6. Safety and Security.
It seems probable that the hysterical calls for greater police violence from Deputy Safety and Security Minister Shabangu are more related to Zuma than to Mbeki. Such calls bear the conservative stamp of Zuma, and they are also public-relations gimmicks without substance. More importantly, of course, Zuma’s decision to disband the Scorpions instead of reforming or making use of them shows a complete disregard for the actual needs of safety and security as regards high white-collar and organised crime. (This is hardly surprising.) It also shows Zuma’s almost childish vindictiveness, which is not a promising indicator of good criminal justice.
7. Economic matters.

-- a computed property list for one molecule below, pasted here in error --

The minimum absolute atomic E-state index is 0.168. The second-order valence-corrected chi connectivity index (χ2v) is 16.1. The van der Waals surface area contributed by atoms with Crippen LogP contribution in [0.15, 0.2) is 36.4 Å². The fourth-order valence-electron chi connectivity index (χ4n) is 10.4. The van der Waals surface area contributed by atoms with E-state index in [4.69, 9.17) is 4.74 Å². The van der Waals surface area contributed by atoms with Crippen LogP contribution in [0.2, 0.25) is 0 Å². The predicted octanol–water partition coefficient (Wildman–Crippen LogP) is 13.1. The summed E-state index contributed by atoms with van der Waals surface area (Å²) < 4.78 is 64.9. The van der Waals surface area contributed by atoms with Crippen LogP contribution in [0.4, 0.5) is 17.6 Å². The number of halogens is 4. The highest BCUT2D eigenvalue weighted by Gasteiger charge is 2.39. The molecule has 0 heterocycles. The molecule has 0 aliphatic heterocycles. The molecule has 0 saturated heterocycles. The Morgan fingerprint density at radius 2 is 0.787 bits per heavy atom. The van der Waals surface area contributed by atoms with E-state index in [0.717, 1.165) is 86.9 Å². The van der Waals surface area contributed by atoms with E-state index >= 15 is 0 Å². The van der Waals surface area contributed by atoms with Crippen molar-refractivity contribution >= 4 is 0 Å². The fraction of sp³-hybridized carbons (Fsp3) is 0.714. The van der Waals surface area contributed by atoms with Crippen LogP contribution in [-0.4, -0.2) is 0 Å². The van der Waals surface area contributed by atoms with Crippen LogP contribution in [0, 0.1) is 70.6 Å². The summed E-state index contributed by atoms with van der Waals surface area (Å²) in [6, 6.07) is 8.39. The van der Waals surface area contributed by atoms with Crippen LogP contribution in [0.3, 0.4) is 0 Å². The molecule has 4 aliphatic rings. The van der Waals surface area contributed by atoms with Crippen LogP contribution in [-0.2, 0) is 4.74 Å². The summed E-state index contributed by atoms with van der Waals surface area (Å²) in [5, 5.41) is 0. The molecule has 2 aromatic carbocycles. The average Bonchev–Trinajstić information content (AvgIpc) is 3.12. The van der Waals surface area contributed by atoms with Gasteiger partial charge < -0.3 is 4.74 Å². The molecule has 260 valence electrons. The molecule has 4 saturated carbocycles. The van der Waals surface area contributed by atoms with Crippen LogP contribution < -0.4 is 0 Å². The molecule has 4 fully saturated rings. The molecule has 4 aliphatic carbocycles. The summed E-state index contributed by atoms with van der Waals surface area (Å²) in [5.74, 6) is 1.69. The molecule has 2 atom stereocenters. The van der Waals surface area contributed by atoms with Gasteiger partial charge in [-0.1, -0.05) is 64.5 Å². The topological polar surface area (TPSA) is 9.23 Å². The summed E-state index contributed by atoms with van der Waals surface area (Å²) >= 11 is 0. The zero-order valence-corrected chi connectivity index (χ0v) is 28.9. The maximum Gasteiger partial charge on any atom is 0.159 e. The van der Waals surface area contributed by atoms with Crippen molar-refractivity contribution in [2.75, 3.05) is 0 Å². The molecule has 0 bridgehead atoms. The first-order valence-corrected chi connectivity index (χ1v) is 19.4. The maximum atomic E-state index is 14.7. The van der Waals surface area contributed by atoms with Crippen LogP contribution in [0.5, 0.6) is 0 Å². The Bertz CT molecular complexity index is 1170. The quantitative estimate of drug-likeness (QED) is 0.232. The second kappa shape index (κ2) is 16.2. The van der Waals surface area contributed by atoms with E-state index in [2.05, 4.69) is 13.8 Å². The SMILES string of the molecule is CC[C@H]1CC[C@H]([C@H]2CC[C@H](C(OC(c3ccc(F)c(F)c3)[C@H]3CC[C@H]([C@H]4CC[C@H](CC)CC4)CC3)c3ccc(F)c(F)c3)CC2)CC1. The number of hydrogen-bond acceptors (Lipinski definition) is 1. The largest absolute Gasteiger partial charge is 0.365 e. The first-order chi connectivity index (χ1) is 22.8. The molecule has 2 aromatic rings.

Zuma seems wedded to the spend-and-borrow policies of COSATU. This is not surprising, as such policies would probably be good for his popularity at first. (Possibly the current campaign to have Mbeki removed relates to a desire to establish some such credibility in advance of the forthcoming election.) How bad this will be depends on how high the borrowing rate is and how much it costs. The desire to cut interest rates similarly might not be too harmful — depending on the consequences for the value of the rand, and for promoting irresponsible borrowing. (It is interesting that there has been no sign of a policy turnaround amid the strong evidence from the United States and Britain that unduly low interest rates in time of recession can be downright harmful.)